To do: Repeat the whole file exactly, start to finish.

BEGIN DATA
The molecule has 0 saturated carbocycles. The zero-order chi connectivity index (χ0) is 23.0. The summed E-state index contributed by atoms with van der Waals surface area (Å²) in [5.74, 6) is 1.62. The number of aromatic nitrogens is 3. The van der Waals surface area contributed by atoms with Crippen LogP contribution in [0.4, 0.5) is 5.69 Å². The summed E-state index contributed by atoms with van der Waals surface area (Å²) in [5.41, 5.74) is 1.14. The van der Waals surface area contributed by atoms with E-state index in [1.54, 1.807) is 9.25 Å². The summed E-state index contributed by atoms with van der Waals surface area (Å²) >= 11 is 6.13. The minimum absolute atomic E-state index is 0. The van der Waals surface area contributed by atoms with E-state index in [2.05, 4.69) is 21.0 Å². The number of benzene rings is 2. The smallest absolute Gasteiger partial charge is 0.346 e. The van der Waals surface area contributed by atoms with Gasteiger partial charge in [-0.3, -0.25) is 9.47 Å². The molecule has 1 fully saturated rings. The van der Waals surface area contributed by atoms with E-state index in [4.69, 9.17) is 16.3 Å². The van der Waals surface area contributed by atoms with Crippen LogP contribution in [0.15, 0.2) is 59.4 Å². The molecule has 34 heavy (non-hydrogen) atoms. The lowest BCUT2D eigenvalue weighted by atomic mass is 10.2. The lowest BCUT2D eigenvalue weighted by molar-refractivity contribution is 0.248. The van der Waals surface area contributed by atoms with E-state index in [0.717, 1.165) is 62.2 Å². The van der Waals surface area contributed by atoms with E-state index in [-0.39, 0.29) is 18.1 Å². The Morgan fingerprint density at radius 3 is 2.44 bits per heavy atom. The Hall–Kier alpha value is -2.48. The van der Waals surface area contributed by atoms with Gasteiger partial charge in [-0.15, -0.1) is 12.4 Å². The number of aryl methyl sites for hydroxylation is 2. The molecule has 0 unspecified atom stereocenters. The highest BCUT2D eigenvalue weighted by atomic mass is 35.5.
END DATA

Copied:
The molecule has 0 saturated carbocycles. The zero-order chi connectivity index (χ0) is 23.0. The summed E-state index contributed by atoms with van der Waals surface area (Å²) in [5.74, 6) is 1.62. The number of aromatic nitrogens is 3. The van der Waals surface area contributed by atoms with Crippen LogP contribution in [0.4, 0.5) is 5.69 Å². The summed E-state index contributed by atoms with van der Waals surface area (Å²) in [5.41, 5.74) is 1.14. The van der Waals surface area contributed by atoms with E-state index in [1.54, 1.807) is 9.25 Å². The summed E-state index contributed by atoms with van der Waals surface area (Å²) >= 11 is 6.13. The minimum absolute atomic E-state index is 0. The van der Waals surface area contributed by atoms with E-state index in [2.05, 4.69) is 21.0 Å². The number of benzene rings is 2. The smallest absolute Gasteiger partial charge is 0.346 e. The van der Waals surface area contributed by atoms with Gasteiger partial charge in [-0.3, -0.25) is 9.47 Å². The molecule has 1 fully saturated rings. The van der Waals surface area contributed by atoms with E-state index in [4.69, 9.17) is 16.3 Å². The van der Waals surface area contributed by atoms with Crippen LogP contribution in [0.15, 0.2) is 59.4 Å². The molecule has 34 heavy (non-hydrogen) atoms. The lowest BCUT2D eigenvalue weighted by atomic mass is 10.2. The lowest BCUT2D eigenvalue weighted by molar-refractivity contribution is 0.248. The van der Waals surface area contributed by atoms with E-state index in [0.717, 1.165) is 62.2 Å². The van der Waals surface area contributed by atoms with E-state index in [-0.39, 0.29) is 18.1 Å². The Morgan fingerprint density at radius 3 is 2.44 bits per heavy atom. The Hall–Kier alpha value is -2.48. The van der Waals surface area contributed by atoms with Gasteiger partial charge in [-0.15, -0.1) is 12.4 Å². The number of aryl methyl sites for hydroxylation is 2. The molecule has 0 unspecified atom stereocenters. The highest BCUT2D eigenvalue weighted by atomic mass is 35.5.